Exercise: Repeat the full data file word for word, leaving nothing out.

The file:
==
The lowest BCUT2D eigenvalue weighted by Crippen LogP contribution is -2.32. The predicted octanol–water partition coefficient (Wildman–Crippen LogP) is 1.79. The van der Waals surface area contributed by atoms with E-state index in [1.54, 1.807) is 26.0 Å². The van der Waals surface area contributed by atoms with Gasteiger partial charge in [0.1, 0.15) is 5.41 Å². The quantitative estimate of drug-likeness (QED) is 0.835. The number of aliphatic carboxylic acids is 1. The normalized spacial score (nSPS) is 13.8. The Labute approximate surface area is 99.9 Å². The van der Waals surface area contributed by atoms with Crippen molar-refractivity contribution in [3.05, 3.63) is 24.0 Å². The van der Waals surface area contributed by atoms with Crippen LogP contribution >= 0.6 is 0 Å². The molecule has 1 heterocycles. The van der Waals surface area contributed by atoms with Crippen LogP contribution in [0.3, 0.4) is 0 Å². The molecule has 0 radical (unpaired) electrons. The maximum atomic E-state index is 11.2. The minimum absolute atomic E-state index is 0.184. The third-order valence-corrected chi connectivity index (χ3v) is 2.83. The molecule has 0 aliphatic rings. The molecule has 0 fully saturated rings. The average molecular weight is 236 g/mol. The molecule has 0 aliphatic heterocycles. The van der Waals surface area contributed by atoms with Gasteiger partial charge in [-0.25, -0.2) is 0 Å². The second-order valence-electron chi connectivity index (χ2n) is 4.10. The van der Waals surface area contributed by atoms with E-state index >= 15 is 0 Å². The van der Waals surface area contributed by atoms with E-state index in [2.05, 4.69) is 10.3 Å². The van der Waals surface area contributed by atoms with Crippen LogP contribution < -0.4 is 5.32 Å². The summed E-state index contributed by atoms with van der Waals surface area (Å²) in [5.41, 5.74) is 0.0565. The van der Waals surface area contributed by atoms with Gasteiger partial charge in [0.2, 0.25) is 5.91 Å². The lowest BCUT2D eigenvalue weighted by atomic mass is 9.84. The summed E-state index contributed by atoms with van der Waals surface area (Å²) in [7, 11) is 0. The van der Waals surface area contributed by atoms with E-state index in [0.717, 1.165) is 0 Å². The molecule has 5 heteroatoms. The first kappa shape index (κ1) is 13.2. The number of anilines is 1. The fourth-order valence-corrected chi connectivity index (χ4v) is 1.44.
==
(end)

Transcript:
The lowest BCUT2D eigenvalue weighted by Crippen LogP contribution is -2.32. The predicted octanol–water partition coefficient (Wildman–Crippen LogP) is 1.79. The van der Waals surface area contributed by atoms with E-state index in [1.54, 1.807) is 26.0 Å². The van der Waals surface area contributed by atoms with Gasteiger partial charge in [0.1, 0.15) is 5.41 Å². The quantitative estimate of drug-likeness (QED) is 0.835. The number of aliphatic carboxylic acids is 1. The normalized spacial score (nSPS) is 13.8. The Labute approximate surface area is 99.9 Å². The van der Waals surface area contributed by atoms with Crippen molar-refractivity contribution in [3.05, 3.63) is 24.0 Å². The van der Waals surface area contributed by atoms with Crippen LogP contribution >= 0.6 is 0 Å². The molecule has 1 heterocycles. The van der Waals surface area contributed by atoms with Crippen LogP contribution in [0.3, 0.4) is 0 Å². The molecule has 0 radical (unpaired) electrons. The maximum atomic E-state index is 11.2. The minimum absolute atomic E-state index is 0.184. The third-order valence-corrected chi connectivity index (χ3v) is 2.83. The molecule has 0 aliphatic rings. The molecule has 0 fully saturated rings. The average molecular weight is 236 g/mol. The molecule has 0 aliphatic heterocycles. The van der Waals surface area contributed by atoms with Gasteiger partial charge in [-0.25, -0.2) is 0 Å². The second-order valence-electron chi connectivity index (χ2n) is 4.10. The van der Waals surface area contributed by atoms with E-state index >= 15 is 0 Å². The van der Waals surface area contributed by atoms with E-state index in [2.05, 4.69) is 10.3 Å². The van der Waals surface area contributed by atoms with Crippen LogP contribution < -0.4 is 5.32 Å². The summed E-state index contributed by atoms with van der Waals surface area (Å²) in [5.41, 5.74) is 0.0565. The van der Waals surface area contributed by atoms with Gasteiger partial charge in [0.2, 0.25) is 5.91 Å². The lowest BCUT2D eigenvalue weighted by atomic mass is 9.84. The summed E-state index contributed by atoms with van der Waals surface area (Å²) in [7, 11) is 0. The van der Waals surface area contributed by atoms with E-state index in [0.717, 1.165) is 0 Å². The molecule has 5 heteroatoms. The first kappa shape index (κ1) is 13.2. The number of anilines is 1. The fourth-order valence-corrected chi connectivity index (χ4v) is 1.44.